Which children are at risk for RSV?  RSV can affect any age group but causes the most problems for the very young and very old.  Most babies are infected at least once by the time they are 2 years old and can be re-infected with the virus anytime throughout life.  RSV infection in older children and adults may present like an episode of severe asthma.  Babies born prematurely or with heart, lung, or immune system diseases are at increased risk for more severe illness.


What are the symptoms of RSV in a child?  Symptoms start about 2 to 5 days after contact with the virus.  Early phases of RSV in babies and young children, is often mild like a cold.  In children younger than age 3, RSV may move into the lungs and cause coughing and wheezing and in some children, the infection turns to a severe respiratory disease requiring treatment in a hospital to assist breathing.  RSV symptoms can seem like other health conditions. Consult your healthcare provider regarding risks, benefits and possible side effects of all treatments.


The most common symptoms of RSV include:


  • Runny nose
  • Fever  
  • Cough
  • Short periods without breathing or apnea
  • Trouble eating, drinking, or swallowing
  • Wheezing
  • Flaring of the nostrils or straining of the chest or stomach while breathing
  • Breathing faster than usual, or trouble breathing
  • Turning blue around the lips and fingertips 


How is RSV treated in a child?  Treatment will depend on your child’s symptoms, age, and general health.  Antibiotics are not used to treat RSV.  Treatment for RSV helps ease symptoms and may include:


  • More fluids - make sure your child drinks plenty of fluids.  If needed, an intravenous or IV line may be established to give fluids and electrolytes.
  • Oxygen - extra oxygen given through a mask, nasal cannula, or an oxygen tent.
  • Suctioning of mucus - a tube may be inserted into the lungs to remove extra mucus.
  • Bronchodilator medicines - may be used to open the child's airways, usually administered in an aerosol mist by a mask or through an inhaler.
  • Tube feeding - may be done if a baby has trouble sucking.  Inserted into the baby’s nose and nutrition is sent through the tube into the stomach.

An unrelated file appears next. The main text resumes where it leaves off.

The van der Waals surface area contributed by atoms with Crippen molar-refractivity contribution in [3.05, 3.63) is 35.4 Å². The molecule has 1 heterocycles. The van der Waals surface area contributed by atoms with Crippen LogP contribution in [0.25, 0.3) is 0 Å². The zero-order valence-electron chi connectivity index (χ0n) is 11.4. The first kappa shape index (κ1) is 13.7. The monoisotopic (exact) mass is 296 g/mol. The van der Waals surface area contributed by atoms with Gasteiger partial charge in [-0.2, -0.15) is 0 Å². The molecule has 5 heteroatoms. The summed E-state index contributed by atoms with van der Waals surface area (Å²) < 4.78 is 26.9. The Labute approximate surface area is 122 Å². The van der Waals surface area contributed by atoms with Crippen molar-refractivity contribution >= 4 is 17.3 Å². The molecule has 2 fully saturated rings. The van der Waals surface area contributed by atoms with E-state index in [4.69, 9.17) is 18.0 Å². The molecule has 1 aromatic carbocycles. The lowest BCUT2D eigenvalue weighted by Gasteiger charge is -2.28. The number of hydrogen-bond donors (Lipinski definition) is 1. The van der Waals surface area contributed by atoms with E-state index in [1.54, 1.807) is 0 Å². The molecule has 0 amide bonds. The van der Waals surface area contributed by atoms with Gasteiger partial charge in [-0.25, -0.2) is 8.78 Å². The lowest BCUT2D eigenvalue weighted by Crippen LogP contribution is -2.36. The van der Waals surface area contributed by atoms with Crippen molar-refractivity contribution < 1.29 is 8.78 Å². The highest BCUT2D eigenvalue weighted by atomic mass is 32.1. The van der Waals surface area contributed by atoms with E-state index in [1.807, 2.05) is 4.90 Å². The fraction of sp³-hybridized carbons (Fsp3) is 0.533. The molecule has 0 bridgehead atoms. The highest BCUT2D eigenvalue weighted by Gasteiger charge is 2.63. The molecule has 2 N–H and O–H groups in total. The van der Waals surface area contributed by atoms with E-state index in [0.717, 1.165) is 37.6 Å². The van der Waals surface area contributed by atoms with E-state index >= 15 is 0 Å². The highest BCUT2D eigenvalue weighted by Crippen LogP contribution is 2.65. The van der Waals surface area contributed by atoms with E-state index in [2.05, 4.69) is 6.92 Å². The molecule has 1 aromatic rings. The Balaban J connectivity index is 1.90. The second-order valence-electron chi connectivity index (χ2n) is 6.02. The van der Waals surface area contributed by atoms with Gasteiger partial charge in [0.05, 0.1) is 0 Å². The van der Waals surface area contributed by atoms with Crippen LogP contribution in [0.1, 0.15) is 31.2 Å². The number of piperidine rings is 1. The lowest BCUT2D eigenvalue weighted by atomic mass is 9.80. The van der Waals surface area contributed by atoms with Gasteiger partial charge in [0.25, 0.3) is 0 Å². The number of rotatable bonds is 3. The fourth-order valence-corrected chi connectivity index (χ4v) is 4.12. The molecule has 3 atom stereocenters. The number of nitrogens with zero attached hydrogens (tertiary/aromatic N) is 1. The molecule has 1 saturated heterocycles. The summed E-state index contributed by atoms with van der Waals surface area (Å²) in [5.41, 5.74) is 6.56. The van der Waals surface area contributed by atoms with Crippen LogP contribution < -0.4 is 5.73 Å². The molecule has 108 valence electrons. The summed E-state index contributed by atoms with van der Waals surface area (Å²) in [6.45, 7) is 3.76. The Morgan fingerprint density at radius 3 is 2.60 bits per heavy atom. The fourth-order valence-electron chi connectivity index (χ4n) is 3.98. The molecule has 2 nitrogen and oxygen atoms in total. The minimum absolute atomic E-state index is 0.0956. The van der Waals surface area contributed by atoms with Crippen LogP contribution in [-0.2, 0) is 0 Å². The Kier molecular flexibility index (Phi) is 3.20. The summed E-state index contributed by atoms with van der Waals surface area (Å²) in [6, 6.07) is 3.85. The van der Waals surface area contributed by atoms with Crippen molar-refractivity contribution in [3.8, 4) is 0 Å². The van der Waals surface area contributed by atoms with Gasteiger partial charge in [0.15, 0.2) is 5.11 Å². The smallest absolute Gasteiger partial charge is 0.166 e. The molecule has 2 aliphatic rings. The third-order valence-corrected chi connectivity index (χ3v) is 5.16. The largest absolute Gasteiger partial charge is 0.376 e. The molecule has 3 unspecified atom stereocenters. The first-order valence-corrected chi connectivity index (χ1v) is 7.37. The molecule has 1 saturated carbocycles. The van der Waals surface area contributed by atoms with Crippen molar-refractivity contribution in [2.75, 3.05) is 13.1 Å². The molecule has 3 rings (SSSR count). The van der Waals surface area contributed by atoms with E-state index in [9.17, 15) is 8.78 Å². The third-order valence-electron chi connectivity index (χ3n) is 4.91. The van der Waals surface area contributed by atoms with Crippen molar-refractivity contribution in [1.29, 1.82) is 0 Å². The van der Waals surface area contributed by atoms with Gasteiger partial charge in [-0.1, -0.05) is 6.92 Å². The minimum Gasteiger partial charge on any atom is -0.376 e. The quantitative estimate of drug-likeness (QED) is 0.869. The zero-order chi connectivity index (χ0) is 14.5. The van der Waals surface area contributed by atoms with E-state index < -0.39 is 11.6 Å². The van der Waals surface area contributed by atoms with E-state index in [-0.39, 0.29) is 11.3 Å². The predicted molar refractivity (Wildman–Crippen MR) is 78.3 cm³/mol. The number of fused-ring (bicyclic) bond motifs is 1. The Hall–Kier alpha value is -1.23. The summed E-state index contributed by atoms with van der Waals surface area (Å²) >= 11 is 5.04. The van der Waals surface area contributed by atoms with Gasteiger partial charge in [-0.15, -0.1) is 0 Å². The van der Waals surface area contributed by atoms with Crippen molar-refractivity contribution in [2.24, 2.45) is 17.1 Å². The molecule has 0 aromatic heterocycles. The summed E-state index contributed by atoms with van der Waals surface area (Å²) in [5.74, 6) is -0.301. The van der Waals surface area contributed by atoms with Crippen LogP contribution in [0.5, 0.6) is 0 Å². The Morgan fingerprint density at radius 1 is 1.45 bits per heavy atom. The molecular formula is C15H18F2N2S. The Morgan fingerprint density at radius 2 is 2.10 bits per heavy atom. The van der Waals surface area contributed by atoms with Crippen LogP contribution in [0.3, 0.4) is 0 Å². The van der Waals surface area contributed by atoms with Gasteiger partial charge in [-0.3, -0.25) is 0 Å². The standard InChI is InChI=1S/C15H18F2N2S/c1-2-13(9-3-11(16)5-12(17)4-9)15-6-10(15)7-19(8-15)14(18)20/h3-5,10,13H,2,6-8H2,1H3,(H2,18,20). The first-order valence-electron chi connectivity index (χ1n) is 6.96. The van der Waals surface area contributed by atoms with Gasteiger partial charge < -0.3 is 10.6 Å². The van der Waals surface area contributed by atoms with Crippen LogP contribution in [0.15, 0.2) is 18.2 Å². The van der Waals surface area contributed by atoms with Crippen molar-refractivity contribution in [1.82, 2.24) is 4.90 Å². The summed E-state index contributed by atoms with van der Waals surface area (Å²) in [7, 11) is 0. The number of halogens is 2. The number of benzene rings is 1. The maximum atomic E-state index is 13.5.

• Mechanical ventilation – if very ill, a child may be put on a breathing machine or ventilator to help with breathing.
  • Antivirals – monoclonal antibody treatment are available for severe infections, treatment may include antiviral medicines.


RSV in children: Symptoms, treatment and what parents should know.  Updated 5:29 PM EDT, Fri October 28, 2022.  For many, RSV causes a mild illness that can be managed at home.  On average, an infection lasts five days to a couple of weeks and it will often go away on its own, says the CDC.  Sometimes, the cough can linger for up to four weeks, pediatricians say.


  • Fever and pain can be managed with non-aspirin pain relievers like acetaminophen or ibuprofen.  
  • Also, make sure your child drinks enough fluids.  RSV can cause dehydration.  Once children stop eating or urine output has decreased signals the child may need to see a pediatrician or emergency department.
  • If child’s chest is moving up and down when they breathe or their cough won’t let them sleep, they may need supplemental oxygen or need a nebulization treatment.



They’ve done it again!!!!  T R A N S F O R M E D!!!  The next U.S. COVID wave is coming.  Why it will be 'much weirder than before.'  Thurs.,October 13, 2022 at 1:00 PM.  First variants were named after Greek letters, like Omicron.   Then came BA.5.  Now there is BA.2.75.2, BA.4.6, BF.7 and BQ.1.1.  There’s an even newer transformer - XBB.


Scientists are seeing Omicron descendants arising simultaneously but advantageous mutations that help them dodge existing immune defenses are driving new waves of infection.  Of all 300 post-BA.5 sub-lineages currently being monitored by the World Health Organization — a group that includes BA.4.6, BF.7 and BA.2.75, which have risen as a proportion of U.S. cases in recent weeks.